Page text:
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Configuring a perfect editor for frontend development

konstantin profile image Konstantin ・5 min read

I've seen a lot of tweets recently that basically state that vim is not suitable for frontend development. So I decided to do a small overview of my setup(I'm mostly a frontend developer although I do some backend and devops stuff as well).

My setup

You can find all configuration and instructions on how to install it in my github repo:

GitHub logo gko / vimio

🎩 easy to install/use vim settings

Vim Settings


An article describing key features of this config.


In order to get all features you might want to install following packages:


On unix and windows(with bash which can be installed with git):

curl -L | bash
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In macOS don't forget to check the «Use option as meta key»:


And «Esc+» option in iterm2:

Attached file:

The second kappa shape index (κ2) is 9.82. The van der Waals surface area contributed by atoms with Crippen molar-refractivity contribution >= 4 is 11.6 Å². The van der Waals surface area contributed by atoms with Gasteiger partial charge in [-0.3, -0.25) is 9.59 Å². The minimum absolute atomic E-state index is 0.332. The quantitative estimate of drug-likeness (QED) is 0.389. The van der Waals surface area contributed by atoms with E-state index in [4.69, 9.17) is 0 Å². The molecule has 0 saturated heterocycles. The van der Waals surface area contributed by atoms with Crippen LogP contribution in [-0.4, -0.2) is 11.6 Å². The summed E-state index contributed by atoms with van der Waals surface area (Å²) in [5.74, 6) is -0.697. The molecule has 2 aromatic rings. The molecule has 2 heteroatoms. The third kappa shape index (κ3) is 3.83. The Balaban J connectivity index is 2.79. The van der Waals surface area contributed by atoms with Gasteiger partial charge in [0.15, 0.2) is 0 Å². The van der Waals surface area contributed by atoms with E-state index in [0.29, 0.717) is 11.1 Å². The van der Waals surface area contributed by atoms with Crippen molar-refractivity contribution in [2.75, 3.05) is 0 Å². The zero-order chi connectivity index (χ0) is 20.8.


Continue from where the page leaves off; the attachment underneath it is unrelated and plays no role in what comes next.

Some of shortcuts(Leader key is comma):

  • Ctrl + s saves current file
  • Leader + s in both select and normal mode initiates search and replace
  • Alt + Up/Down moves line or selection above or below current line(see upside-down for more info)
  • Alt + Left/Right moves character or selection to left or to the right
  • Leader + n toggles NERDTree
  • Leader + m shows current file in NERDTree
  • when in select mode ', ", ( wraps selection accordingly
  • y

File structure

The main file is init.vim that is symlinked to .vimrc during the installation. All the configuration scripts are stored in after/plugin/*.vim. This way I can just add another script to that folder(with a name of a plugin for instance) and it will be automatically loaded during vim startup. It also helps me to keep things modular.


I should point out right away that perfect editor doesn't exist or at least it's different for everyone.

Why vim